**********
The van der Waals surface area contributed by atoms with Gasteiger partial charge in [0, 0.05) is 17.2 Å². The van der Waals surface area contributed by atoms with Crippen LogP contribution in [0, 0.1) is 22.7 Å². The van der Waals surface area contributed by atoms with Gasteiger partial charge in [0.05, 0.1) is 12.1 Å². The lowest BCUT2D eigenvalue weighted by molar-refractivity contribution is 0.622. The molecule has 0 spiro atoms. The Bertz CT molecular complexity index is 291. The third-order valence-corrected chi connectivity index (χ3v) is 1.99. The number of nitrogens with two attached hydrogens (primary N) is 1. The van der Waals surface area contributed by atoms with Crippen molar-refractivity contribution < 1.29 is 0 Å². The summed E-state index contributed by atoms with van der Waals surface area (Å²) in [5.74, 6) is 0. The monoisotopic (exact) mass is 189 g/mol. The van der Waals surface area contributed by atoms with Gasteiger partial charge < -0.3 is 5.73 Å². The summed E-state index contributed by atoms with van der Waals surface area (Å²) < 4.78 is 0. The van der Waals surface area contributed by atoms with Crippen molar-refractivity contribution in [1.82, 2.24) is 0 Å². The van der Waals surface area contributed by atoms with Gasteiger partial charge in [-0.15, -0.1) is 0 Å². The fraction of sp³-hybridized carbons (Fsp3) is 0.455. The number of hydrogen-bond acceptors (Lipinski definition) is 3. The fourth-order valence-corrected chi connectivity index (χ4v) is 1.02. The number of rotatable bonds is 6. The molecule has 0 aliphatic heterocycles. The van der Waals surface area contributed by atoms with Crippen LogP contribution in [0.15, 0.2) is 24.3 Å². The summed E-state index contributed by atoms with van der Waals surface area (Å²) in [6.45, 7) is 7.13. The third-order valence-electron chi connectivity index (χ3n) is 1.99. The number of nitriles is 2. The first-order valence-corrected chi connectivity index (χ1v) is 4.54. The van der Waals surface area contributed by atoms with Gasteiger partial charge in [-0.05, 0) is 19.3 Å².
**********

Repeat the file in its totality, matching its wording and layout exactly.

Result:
The van der Waals surface area contributed by atoms with Gasteiger partial charge in [0, 0.05) is 17.2 Å². The van der Waals surface area contributed by atoms with Crippen LogP contribution in [0, 0.1) is 22.7 Å². The van der Waals surface area contributed by atoms with Gasteiger partial charge in [0.05, 0.1) is 12.1 Å². The lowest BCUT2D eigenvalue weighted by molar-refractivity contribution is 0.622. The molecule has 0 spiro atoms. The Bertz CT molecular complexity index is 291. The third-order valence-corrected chi connectivity index (χ3v) is 1.99. The number of nitrogens with two attached hydrogens (primary N) is 1. The van der Waals surface area contributed by atoms with Crippen molar-refractivity contribution < 1.29 is 0 Å². The summed E-state index contributed by atoms with van der Waals surface area (Å²) in [5.74, 6) is 0. The monoisotopic (exact) mass is 189 g/mol. The van der Waals surface area contributed by atoms with Gasteiger partial charge < -0.3 is 5.73 Å². The summed E-state index contributed by atoms with van der Waals surface area (Å²) < 4.78 is 0. The van der Waals surface area contributed by atoms with Crippen molar-refractivity contribution in [1.82, 2.24) is 0 Å². The van der Waals surface area contributed by atoms with Gasteiger partial charge in [-0.15, -0.1) is 0 Å². The fraction of sp³-hybridized carbons (Fsp3) is 0.455. The number of hydrogen-bond acceptors (Lipinski definition) is 3. The fourth-order valence-corrected chi connectivity index (χ4v) is 1.02. The number of rotatable bonds is 6. The molecule has 0 aliphatic heterocycles. The van der Waals surface area contributed by atoms with Crippen LogP contribution in [0.15, 0.2) is 24.3 Å². The summed E-state index contributed by atoms with van der Waals surface area (Å²) in [6.45, 7) is 7.13. The third-order valence-electron chi connectivity index (χ3n) is 1.99. The number of nitriles is 2. The first-order valence-corrected chi connectivity index (χ1v) is 4.54. The van der Waals surface area contributed by atoms with Gasteiger partial charge in [-0.05, 0) is 19.3 Å².